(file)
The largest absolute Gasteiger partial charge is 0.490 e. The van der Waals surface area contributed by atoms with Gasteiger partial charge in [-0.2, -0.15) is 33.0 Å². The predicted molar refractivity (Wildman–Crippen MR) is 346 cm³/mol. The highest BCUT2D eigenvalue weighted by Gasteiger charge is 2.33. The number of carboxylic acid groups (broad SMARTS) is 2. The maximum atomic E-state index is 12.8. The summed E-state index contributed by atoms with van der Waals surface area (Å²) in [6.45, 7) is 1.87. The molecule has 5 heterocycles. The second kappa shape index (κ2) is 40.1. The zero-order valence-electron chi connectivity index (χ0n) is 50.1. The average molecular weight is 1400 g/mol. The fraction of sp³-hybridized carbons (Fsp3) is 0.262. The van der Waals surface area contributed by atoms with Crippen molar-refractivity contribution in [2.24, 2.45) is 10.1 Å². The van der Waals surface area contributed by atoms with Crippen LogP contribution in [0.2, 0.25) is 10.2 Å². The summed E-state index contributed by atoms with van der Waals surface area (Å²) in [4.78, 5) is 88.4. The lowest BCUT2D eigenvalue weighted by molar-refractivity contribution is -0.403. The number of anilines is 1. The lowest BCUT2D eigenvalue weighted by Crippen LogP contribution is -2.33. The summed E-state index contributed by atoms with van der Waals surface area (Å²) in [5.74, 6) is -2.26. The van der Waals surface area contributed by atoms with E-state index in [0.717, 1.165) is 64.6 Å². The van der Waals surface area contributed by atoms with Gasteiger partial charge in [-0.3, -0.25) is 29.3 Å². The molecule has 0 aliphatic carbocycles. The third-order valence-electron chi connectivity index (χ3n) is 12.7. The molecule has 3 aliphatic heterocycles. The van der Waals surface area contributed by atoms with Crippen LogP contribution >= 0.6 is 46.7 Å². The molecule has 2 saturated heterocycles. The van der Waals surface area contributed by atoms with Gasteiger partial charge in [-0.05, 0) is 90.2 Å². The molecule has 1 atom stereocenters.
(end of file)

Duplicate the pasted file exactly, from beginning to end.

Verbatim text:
The largest absolute Gasteiger partial charge is 0.490 e. The van der Waals surface area contributed by atoms with Gasteiger partial charge in [-0.2, -0.15) is 33.0 Å². The predicted molar refractivity (Wildman–Crippen MR) is 346 cm³/mol. The highest BCUT2D eigenvalue weighted by Gasteiger charge is 2.33. The number of carboxylic acid groups (broad SMARTS) is 2. The maximum atomic E-state index is 12.8. The summed E-state index contributed by atoms with van der Waals surface area (Å²) in [6.45, 7) is 1.87. The molecule has 5 heterocycles. The second kappa shape index (κ2) is 40.1. The zero-order valence-electron chi connectivity index (χ0n) is 50.1. The average molecular weight is 1400 g/mol. The fraction of sp³-hybridized carbons (Fsp3) is 0.262. The van der Waals surface area contributed by atoms with Crippen molar-refractivity contribution in [2.24, 2.45) is 10.1 Å². The van der Waals surface area contributed by atoms with Crippen LogP contribution in [0.2, 0.25) is 10.2 Å². The summed E-state index contributed by atoms with van der Waals surface area (Å²) in [4.78, 5) is 88.4. The lowest BCUT2D eigenvalue weighted by molar-refractivity contribution is -0.403. The number of anilines is 1. The lowest BCUT2D eigenvalue weighted by Crippen LogP contribution is -2.33. The summed E-state index contributed by atoms with van der Waals surface area (Å²) in [5.74, 6) is -2.26. The van der Waals surface area contributed by atoms with E-state index in [0.717, 1.165) is 64.6 Å². The van der Waals surface area contributed by atoms with Gasteiger partial charge in [-0.3, -0.25) is 29.3 Å². The molecule has 0 aliphatic carbocycles. The third-order valence-electron chi connectivity index (χ3n) is 12.7. The molecule has 3 aliphatic heterocycles. The van der Waals surface area contributed by atoms with Crippen LogP contribution >= 0.6 is 46.7 Å². The molecule has 2 saturated heterocycles. The van der Waals surface area contributed by atoms with Gasteiger partial charge in [-0.05, 0) is 90.2 Å². The molecule has 1 atom stereocenters.